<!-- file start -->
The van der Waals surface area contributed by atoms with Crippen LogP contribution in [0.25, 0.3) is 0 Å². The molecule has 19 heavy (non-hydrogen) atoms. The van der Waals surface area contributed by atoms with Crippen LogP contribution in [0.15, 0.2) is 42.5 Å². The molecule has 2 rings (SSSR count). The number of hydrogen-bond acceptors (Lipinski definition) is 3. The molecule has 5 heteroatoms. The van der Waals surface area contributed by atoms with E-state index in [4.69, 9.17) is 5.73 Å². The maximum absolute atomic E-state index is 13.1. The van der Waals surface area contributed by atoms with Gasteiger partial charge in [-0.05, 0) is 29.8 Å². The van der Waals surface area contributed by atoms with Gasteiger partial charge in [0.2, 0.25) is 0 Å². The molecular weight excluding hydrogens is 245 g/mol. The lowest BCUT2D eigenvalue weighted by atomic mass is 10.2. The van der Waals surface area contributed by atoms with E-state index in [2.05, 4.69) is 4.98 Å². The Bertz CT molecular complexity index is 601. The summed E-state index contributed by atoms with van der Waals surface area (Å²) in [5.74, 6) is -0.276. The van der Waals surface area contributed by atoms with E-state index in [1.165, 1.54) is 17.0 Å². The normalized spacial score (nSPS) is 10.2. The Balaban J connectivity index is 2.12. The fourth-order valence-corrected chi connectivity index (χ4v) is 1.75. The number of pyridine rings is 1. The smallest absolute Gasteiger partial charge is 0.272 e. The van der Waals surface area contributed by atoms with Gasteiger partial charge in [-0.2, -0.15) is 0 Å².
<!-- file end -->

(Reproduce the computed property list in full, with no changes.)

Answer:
The van der Waals surface area contributed by atoms with Crippen LogP contribution in [0.25, 0.3) is 0 Å². The molecule has 19 heavy (non-hydrogen) atoms. The van der Waals surface area contributed by atoms with Crippen LogP contribution in [0.15, 0.2) is 42.5 Å². The molecule has 2 rings (SSSR count). The number of hydrogen-bond acceptors (Lipinski definition) is 3. The molecule has 5 heteroatoms. The van der Waals surface area contributed by atoms with E-state index in [4.69, 9.17) is 5.73 Å². The maximum absolute atomic E-state index is 13.1. The van der Waals surface area contributed by atoms with Gasteiger partial charge in [-0.05, 0) is 29.8 Å². The van der Waals surface area contributed by atoms with Gasteiger partial charge in [0.2, 0.25) is 0 Å². The molecular weight excluding hydrogens is 245 g/mol. The lowest BCUT2D eigenvalue weighted by atomic mass is 10.2. The van der Waals surface area contributed by atoms with E-state index in [2.05, 4.69) is 4.98 Å². The Bertz CT molecular complexity index is 601. The summed E-state index contributed by atoms with van der Waals surface area (Å²) in [5.74, 6) is -0.276. The van der Waals surface area contributed by atoms with E-state index in [1.165, 1.54) is 17.0 Å². The normalized spacial score (nSPS) is 10.2. The Balaban J connectivity index is 2.12. The fourth-order valence-corrected chi connectivity index (χ4v) is 1.75. The number of pyridine rings is 1. The smallest absolute Gasteiger partial charge is 0.272 e. The van der Waals surface area contributed by atoms with Gasteiger partial charge in [-0.2, -0.15) is 0 Å².